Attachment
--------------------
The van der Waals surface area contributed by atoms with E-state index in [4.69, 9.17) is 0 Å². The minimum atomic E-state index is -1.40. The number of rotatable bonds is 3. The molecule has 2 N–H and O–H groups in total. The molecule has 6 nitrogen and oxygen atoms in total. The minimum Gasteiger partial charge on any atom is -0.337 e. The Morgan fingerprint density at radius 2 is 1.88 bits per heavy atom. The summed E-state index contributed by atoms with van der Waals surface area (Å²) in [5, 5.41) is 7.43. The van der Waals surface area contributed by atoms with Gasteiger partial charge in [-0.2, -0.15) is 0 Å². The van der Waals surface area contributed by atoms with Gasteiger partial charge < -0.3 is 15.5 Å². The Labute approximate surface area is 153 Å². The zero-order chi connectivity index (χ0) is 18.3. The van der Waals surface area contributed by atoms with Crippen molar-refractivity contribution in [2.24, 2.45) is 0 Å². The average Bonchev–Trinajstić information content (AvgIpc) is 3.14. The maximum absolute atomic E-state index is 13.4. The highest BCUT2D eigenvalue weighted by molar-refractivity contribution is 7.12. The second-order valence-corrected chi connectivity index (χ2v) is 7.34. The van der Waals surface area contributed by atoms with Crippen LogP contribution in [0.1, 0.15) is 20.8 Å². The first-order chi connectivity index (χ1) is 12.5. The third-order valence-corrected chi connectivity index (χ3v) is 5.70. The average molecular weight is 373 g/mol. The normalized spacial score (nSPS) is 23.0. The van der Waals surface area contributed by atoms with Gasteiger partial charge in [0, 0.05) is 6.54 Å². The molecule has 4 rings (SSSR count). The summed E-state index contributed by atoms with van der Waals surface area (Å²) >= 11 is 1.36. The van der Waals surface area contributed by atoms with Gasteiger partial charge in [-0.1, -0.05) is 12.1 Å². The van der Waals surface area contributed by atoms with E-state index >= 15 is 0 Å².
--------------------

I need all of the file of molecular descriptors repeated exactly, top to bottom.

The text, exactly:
The van der Waals surface area contributed by atoms with E-state index in [4.69, 9.17) is 0 Å². The minimum atomic E-state index is -1.40. The number of rotatable bonds is 3. The molecule has 2 N–H and O–H groups in total. The molecule has 6 nitrogen and oxygen atoms in total. The minimum Gasteiger partial charge on any atom is -0.337 e. The Morgan fingerprint density at radius 2 is 1.88 bits per heavy atom. The summed E-state index contributed by atoms with van der Waals surface area (Å²) in [5, 5.41) is 7.43. The van der Waals surface area contributed by atoms with Gasteiger partial charge in [-0.2, -0.15) is 0 Å². The van der Waals surface area contributed by atoms with Gasteiger partial charge < -0.3 is 15.5 Å². The Labute approximate surface area is 153 Å². The zero-order chi connectivity index (χ0) is 18.3. The van der Waals surface area contributed by atoms with Crippen molar-refractivity contribution in [2.24, 2.45) is 0 Å². The average Bonchev–Trinajstić information content (AvgIpc) is 3.14. The maximum absolute atomic E-state index is 13.4. The highest BCUT2D eigenvalue weighted by molar-refractivity contribution is 7.12. The second-order valence-corrected chi connectivity index (χ2v) is 7.34. The van der Waals surface area contributed by atoms with Crippen LogP contribution in [0.1, 0.15) is 20.8 Å². The first-order chi connectivity index (χ1) is 12.5. The third-order valence-corrected chi connectivity index (χ3v) is 5.70. The average molecular weight is 373 g/mol. The normalized spacial score (nSPS) is 23.0. The van der Waals surface area contributed by atoms with Gasteiger partial charge in [0, 0.05) is 6.54 Å². The molecule has 4 rings (SSSR count). The summed E-state index contributed by atoms with van der Waals surface area (Å²) >= 11 is 1.36. The van der Waals surface area contributed by atoms with Gasteiger partial charge in [-0.1, -0.05) is 12.1 Å². The van der Waals surface area contributed by atoms with E-state index >= 15 is 0 Å².